One is likely to consider that there is a feel of realism present throughout the motion picture as the experiences that characters go through seem likely to happen and as it is almost impossible for a viewer to refrain from feeling a strange kind of empathy toward the characters. What is especially intriguing about the Ganguli family is that it rarely presents viewers with scenes where they actually converse with each other concerning their feelings. This happens in spite of the fact that its members are close and despite that they feel strong emotions when they are together.
Gogol is one of the most interesting characters in the film because Nair designs him as being the product of American and Bengali cultures being brought together. Gogol is virtually a hybrid -- the product of two cultures coming together and influencing an individual to be confused with regard to his cultural identity. It is as if he is raised in two worlds at the same time and as if he would have to choose whether he would be more interested in respecting one or the other. This is an Indian-American who feels that it would be pointless for him to express any kind of interest in his family's traditions and who (whether because he does not want to or because he simply is unable to) does not understand the Bengali way of life.
Gogol goes through a series of phases before he finally understands who his parents are, who he is, and the reason for the awkwardness between them. The protagonist is divided between two worlds and even though he feels that it would be perfectly normal for him to act in accordance with American cultural values, he cannot stop thinking about how it is actually his duty to respect Bengali traditions. While some people have lived for most of their lives in a single place and were never able to identify with a particular cultural identity, matters are even more critical when considering Gogol. He virtually has trouble identifying with either of the cultures that he interacts with and mostly allows the surrounding environment to determine his position with regard to life in general. It is safe to say that Gogol is the product of the environment that he lives in: he is part American and part Bengali, but he feels that he belongs to neither of these two cultures.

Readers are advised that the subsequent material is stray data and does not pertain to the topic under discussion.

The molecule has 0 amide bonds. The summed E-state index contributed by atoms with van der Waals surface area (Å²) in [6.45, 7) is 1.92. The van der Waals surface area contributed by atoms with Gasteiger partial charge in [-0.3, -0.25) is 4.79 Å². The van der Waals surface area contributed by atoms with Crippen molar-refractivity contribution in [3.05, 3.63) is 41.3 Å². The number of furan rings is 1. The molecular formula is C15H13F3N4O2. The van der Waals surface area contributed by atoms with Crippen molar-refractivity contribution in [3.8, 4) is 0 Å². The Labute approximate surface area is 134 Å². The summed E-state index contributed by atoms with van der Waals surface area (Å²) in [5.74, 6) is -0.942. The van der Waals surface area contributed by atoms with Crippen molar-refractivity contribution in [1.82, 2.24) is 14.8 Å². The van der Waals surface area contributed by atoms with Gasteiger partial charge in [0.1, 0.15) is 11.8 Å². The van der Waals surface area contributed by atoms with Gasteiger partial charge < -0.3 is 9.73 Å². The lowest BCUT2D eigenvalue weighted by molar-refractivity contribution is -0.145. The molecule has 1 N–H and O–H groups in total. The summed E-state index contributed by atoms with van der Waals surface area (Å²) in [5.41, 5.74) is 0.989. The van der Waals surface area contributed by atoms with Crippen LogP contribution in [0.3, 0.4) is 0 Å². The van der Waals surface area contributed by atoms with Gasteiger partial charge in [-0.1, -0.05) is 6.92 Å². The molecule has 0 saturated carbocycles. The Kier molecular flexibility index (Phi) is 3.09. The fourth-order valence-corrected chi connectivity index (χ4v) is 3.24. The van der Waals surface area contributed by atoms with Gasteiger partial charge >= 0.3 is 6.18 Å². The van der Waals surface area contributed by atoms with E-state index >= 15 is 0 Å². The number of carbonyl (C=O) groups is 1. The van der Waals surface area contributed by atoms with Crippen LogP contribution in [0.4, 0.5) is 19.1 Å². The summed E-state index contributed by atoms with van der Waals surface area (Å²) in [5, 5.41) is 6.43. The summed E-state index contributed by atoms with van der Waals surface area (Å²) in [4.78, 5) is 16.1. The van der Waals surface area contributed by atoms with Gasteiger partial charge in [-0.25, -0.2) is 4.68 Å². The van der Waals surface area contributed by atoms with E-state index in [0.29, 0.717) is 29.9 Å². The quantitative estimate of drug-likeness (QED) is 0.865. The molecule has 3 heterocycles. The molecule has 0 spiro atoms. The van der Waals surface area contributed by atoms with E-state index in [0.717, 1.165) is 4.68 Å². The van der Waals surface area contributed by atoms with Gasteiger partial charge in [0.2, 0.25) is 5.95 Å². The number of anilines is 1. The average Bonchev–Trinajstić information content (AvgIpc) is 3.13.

Nair demonstrates that the immigrant experience is especially important when considering the concept of identity. The very title of the film is meant to emphasize the importance that tradition plays for some characters. Gogol's name is important for his parents, but the protagonist seems reluctant to appreciate it. Moreover, he believes that it is a burden because people who he interacts with make fun of him by associating his name with various insults.
The fact that Ashima and Ashoke revisit Calcutta on a series of occasions makes it difficult for them to integrate the U.S. community. It is practically as if they lived somewhere in between the two locations and they would not really have anything to do with either of them. Instead of feeling connected with both cultures, Gogol's parents practically seem to believe that there is little to no difference between the two locations as they become older. This feeling is amplified by the way the film's storyline advances, as Nair introduces techniques that influence viewers in thinking similarly to the Bengali couple. One is likely to feel confused about the difference between Calcutta and New York, as it gradually becomes difficult to understand whether or not Ashima and Ashoke have a stronger connection to the Bengali culture or to the American culture.
In contrast to how many might be inclined to believe, this film is not meant to depict a battle between West and East. It is actually intended to relate to the story of individuals who feel that they belong somewhere in between these two ideas. It would be impossible for them to identify with only one culture and they thus have trouble finding a personal identity.
Gogol's decision to discover his background at the time when his father dies ends in failure, taking into account that he is unable to feel…